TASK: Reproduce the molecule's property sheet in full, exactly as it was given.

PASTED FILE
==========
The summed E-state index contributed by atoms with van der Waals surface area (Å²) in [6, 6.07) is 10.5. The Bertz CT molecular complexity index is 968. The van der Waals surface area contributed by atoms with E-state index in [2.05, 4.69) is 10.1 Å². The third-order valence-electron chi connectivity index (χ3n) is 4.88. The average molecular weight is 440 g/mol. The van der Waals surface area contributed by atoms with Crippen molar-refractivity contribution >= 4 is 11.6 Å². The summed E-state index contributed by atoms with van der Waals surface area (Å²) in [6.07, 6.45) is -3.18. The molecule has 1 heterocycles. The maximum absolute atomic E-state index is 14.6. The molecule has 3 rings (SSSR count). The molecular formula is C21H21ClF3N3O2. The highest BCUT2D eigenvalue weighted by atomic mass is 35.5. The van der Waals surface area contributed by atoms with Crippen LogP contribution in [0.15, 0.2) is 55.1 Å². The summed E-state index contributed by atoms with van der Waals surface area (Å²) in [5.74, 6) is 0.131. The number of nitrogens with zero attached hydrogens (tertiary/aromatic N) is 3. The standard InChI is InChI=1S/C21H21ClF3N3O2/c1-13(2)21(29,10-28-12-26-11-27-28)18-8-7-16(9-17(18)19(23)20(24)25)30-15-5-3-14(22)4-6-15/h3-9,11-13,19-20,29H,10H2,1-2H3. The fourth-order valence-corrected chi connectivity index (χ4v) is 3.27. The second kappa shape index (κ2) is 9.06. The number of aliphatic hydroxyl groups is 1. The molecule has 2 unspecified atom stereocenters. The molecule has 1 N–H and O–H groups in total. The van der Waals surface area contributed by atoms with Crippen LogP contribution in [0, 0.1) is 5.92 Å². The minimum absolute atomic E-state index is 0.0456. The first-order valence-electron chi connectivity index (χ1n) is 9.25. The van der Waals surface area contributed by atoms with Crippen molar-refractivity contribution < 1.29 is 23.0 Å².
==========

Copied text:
The summed E-state index contributed by atoms with van der Waals surface area (Å²) in [6, 6.07) is 10.5. The Bertz CT molecular complexity index is 968. The van der Waals surface area contributed by atoms with E-state index in [2.05, 4.69) is 10.1 Å². The third-order valence-electron chi connectivity index (χ3n) is 4.88. The average molecular weight is 440 g/mol. The van der Waals surface area contributed by atoms with Crippen molar-refractivity contribution >= 4 is 11.6 Å². The summed E-state index contributed by atoms with van der Waals surface area (Å²) in [6.07, 6.45) is -3.18. The molecule has 1 heterocycles. The maximum absolute atomic E-state index is 14.6. The molecule has 3 rings (SSSR count). The molecular formula is C21H21ClF3N3O2. The highest BCUT2D eigenvalue weighted by atomic mass is 35.5. The van der Waals surface area contributed by atoms with Crippen LogP contribution in [0.15, 0.2) is 55.1 Å². The summed E-state index contributed by atoms with van der Waals surface area (Å²) in [5.74, 6) is 0.131. The number of nitrogens with zero attached hydrogens (tertiary/aromatic N) is 3. The standard InChI is InChI=1S/C21H21ClF3N3O2/c1-13(2)21(29,10-28-12-26-11-27-28)18-8-7-16(9-17(18)19(23)20(24)25)30-15-5-3-14(22)4-6-15/h3-9,11-13,19-20,29H,10H2,1-2H3. The fourth-order valence-corrected chi connectivity index (χ4v) is 3.27. The second kappa shape index (κ2) is 9.06. The number of aliphatic hydroxyl groups is 1. The molecule has 2 unspecified atom stereocenters. The molecule has 1 N–H and O–H groups in total. The van der Waals surface area contributed by atoms with Crippen LogP contribution in [0, 0.1) is 5.92 Å². The minimum absolute atomic E-state index is 0.0456. The first-order valence-electron chi connectivity index (χ1n) is 9.25. The van der Waals surface area contributed by atoms with Crippen molar-refractivity contribution < 1.29 is 23.0 Å².